Oh it's-a lonesome away from your kindred and all
By the campfire at night we'll hear the wild dingoes call
But there's-a nothing so lonesome, morbid or drear
Than to stand in the bar of a pub with no beer
Now the publican's anxious for the quota to come
And there's a far away look on the face of the bum
The maid's gone all cranky and the cook's acting queer
Oh what a terrible place is a pub with no beer
The Good Pub Guide sets itself up as a promoter of the fine pub - although one suspects at times one without beer. And the book is useful so long as it's a particular type of pub you're looking for. However this doesn't justify the glee with which the editors of said book describe the closing of pubs:
The closures may be bad news for staff and customers, but it is high time "bad pubs" went out of business, giving visionary and energetic licensees a chance to open new ones, the Good Pub Guide 2014 argues. It predicts that more than 1,000 new pubs will open next year, often in former hostelries that have been shuttered for years. Between 2,500 and 4,000 will go out of business, but the guide quotes a successful landlord saying there are too many pubs in the wrong place, chasing the wrong market.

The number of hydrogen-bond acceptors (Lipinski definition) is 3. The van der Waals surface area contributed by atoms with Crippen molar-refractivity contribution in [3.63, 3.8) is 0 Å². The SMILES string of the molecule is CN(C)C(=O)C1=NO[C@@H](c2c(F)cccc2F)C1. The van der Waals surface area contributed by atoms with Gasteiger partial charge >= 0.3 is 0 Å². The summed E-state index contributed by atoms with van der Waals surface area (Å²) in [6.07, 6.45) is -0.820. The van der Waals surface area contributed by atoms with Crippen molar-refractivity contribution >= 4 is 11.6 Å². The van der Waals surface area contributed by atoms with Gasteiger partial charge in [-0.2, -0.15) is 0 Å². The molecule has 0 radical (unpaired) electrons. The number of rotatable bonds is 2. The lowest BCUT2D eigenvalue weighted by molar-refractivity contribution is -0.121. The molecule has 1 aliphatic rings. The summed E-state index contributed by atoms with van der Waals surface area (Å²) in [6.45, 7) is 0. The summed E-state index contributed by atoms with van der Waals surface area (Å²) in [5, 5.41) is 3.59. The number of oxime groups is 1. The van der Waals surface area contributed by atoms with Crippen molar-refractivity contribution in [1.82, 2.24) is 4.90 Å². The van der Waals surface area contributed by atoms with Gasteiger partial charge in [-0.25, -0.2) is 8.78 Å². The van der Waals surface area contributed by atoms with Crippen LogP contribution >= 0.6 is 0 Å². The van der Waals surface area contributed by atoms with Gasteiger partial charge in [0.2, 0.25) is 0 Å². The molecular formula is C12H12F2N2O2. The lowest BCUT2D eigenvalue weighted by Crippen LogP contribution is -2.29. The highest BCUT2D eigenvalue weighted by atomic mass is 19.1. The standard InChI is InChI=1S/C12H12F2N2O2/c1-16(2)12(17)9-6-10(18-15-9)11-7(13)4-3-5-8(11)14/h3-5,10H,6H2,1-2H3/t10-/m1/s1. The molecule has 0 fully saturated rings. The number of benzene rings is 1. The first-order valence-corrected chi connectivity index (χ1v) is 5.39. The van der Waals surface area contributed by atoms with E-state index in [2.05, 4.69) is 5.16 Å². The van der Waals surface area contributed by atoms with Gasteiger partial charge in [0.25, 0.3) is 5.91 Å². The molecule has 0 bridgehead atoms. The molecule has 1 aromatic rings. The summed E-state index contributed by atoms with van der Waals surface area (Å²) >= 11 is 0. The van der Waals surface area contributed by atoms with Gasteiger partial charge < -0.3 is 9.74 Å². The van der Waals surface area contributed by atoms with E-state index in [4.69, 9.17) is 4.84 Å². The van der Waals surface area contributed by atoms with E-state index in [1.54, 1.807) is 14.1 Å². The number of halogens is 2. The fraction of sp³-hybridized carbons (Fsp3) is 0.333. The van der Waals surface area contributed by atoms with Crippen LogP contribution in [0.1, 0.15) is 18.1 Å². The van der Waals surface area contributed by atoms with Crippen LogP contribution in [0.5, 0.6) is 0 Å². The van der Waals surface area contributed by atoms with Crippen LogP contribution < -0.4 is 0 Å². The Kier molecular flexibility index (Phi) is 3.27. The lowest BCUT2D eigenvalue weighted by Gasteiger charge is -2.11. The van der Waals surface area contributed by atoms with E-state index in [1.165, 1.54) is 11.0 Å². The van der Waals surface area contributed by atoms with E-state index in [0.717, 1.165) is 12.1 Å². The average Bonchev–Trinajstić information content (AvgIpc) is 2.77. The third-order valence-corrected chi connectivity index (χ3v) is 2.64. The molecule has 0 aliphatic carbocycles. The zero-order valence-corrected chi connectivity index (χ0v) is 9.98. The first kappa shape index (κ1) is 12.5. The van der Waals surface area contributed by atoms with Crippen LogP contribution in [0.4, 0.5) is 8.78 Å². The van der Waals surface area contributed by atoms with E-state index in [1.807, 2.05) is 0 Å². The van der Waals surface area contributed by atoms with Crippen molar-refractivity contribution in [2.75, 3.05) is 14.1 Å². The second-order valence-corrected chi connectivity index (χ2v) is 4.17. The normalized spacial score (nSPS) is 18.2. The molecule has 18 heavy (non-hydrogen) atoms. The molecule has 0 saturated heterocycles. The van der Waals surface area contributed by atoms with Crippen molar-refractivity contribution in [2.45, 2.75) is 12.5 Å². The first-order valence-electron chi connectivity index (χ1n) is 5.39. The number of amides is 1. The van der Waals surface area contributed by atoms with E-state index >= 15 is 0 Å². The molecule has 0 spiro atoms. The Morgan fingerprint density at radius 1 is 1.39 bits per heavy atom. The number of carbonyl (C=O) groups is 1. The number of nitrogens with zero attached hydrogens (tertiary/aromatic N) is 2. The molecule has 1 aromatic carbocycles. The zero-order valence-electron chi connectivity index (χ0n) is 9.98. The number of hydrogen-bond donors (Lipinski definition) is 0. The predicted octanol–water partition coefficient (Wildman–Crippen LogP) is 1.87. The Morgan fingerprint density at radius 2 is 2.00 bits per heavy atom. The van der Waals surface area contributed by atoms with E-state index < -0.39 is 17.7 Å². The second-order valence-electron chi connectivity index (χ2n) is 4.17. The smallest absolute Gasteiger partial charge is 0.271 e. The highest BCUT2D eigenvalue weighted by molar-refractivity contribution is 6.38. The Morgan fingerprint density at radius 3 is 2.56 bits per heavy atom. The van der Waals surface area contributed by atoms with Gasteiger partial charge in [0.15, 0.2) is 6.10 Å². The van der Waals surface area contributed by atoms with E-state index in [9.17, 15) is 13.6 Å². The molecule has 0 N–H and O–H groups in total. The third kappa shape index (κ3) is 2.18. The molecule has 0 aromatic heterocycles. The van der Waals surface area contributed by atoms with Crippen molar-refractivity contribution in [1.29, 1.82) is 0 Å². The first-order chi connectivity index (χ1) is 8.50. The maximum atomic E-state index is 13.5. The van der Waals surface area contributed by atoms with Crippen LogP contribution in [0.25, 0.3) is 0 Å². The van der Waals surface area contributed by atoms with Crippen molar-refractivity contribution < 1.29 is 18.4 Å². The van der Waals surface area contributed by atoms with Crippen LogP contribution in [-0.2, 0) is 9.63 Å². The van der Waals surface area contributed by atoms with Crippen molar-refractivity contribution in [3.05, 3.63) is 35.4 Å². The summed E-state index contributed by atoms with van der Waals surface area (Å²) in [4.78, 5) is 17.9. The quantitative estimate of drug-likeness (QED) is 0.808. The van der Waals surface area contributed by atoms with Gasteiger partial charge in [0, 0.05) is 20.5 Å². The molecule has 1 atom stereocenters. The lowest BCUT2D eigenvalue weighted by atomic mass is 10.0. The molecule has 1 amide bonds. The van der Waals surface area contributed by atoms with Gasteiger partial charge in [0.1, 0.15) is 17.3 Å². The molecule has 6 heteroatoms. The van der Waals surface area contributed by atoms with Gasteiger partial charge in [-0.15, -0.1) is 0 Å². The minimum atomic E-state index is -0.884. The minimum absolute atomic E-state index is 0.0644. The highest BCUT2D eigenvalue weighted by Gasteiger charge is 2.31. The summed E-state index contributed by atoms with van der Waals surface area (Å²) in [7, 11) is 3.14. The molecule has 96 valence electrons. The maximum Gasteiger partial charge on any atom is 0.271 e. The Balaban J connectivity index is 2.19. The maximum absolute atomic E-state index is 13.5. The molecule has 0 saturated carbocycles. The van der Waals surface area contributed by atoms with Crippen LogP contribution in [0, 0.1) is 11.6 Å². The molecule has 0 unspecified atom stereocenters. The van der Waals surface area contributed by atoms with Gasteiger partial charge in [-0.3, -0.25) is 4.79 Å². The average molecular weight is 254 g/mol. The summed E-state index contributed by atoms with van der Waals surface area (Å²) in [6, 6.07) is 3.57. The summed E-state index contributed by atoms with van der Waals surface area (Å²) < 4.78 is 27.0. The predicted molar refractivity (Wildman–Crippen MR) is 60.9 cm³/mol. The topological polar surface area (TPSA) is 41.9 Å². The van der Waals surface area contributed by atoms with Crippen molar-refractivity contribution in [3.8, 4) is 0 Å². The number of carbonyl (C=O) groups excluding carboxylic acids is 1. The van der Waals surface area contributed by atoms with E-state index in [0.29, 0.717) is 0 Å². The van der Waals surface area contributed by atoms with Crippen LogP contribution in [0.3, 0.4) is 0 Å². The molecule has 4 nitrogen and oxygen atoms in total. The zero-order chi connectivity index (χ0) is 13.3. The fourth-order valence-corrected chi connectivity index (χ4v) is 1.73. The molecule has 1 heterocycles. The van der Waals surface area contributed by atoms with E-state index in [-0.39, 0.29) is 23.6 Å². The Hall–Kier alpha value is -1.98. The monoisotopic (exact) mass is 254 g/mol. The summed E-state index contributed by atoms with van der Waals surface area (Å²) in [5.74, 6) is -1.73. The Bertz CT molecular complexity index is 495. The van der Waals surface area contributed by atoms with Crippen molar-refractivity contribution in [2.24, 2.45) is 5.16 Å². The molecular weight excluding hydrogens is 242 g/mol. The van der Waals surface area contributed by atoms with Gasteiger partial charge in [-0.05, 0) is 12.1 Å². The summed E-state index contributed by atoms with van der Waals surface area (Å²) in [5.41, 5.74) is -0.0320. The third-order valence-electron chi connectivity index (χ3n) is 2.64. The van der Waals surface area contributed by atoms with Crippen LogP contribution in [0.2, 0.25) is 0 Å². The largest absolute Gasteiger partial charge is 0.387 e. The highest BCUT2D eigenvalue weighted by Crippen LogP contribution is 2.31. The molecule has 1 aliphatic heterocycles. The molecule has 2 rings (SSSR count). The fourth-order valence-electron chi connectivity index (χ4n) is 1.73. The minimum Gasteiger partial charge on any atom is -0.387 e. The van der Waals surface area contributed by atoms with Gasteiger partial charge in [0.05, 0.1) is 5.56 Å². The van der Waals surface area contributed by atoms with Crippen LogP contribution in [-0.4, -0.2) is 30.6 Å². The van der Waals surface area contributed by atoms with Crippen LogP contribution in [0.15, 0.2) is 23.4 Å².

The truth is that the traditional idea of a pub - somewhere to go have a drink, a banter and maybe a game is gone. Killed by the pub companies, the smoking bans and the snobbishness of the sorts who write The Good Pub Guide. There are no reasons - bar the interference of politicians and the neglect of PubCos - for these traditional boozers to go and for Sally Maclennane to be thrown out into the cruel world.
The man from CAMRA (for once) is right:
Roger Protz, editor of the Campaign for Real Ale's 2014 Good Beer Guide, added: "How bizarre that a book called the Good Pub Guide should welcome the closure of as many as 4,000 pubs. Pubs need to be saved, not thrown on the scrapheap.
"We welcome the new Localism Act that enables pub-goers to save pubs threatened with closure, get them listed by local authorities and protected as community assets.
“We want to save pubs, not axe them."